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Activist investor Carl Icahn is floating CVR Energy’s refineries as an MLP. (CHIP EAST/REUTERS)
Activist investor Carl Icahn is floating CVR Energy’s refineries as an MLP. (CHIP EAST/REUTERS)

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Master limited partnerships: Tax benefits fuel year's first IPOs Add to ...

Don’t expect MLPs to be a window into IPOs. Three master limited partnerships, one led by billionaire investor Carl Icahn, are poised to kick off the year’s new listings. Higher taxes on the rich should make the sector more appealing to some buyers. That’s why MLPs and their host of tax advantages are expanding beyond their traditional roots – and why the initial public offerings won’t necessarily reflect wide investor sentiment.

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Such partnership structures have nifty tax advantages that suit them well for steadier earnings generators like oil pipelines. Increased demand for shelters from the taxman is broadening their scope. For example, USA Compression Partners, which processes natural gas for vehicles, is among those entering the market with an IPO this week. Mr. Icahn is floating CVR Energy’s refineries as an MLP on Wednesday. And SunCoke Energy Partners, a miner that supplies coke to steel makers, also diverges from the typical MLP profile.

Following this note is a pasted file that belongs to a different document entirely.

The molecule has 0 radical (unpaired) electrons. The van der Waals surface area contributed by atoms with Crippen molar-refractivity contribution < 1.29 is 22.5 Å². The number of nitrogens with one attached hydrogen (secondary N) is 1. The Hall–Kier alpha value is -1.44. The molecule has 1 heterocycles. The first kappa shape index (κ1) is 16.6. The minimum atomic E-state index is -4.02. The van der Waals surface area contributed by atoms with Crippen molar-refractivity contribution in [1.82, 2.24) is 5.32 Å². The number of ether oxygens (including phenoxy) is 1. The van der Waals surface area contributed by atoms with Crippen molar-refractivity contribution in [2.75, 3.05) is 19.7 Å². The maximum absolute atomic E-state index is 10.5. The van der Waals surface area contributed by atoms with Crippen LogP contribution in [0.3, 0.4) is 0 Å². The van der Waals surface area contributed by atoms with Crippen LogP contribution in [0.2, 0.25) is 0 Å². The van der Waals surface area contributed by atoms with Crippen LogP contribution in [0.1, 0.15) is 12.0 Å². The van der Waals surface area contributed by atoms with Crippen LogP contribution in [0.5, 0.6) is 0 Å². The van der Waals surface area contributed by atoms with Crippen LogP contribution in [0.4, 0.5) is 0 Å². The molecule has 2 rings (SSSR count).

There may be reasons to accept the extra risk of less predictable earnings. Partners can deduct a share of depreciation on company assets from their tax bills, which often shields the bulk of payouts from the Internal Revenue Service until they sell out. The provision is even more attractive after the top U.S. income tax rate jumped to 39.6 per cent from 35 per cent under the latest Washington compromise. MLPs also don’t pay corporate income tax. The likelihood of a broader business tax overhaul, which might have threatened this break, now looks diminished.

The appetite is becoming evident. USA Compression Partners raised nearly the entire $200-million (U.S.) it wanted. And the Alerian MLP index, which tracks the 50 largest, is up 8 per cent since the start of the year, against just a 3-per-cent rise in the S&P 500 index.

Strong debuts from the trio of MLPs, however, won’t necessarily be a bellwether of investor sentiment. Bankers and a backlog of would-be issuers are keen to see if 2013 will be a better year for raising equity after the amount generated from IPOs last year, despite Facebook’s whopper, declined 29 per cent from 2011, according to Thomson Reuters data. But not every seller can offer the same fringe benefits as an MLP.

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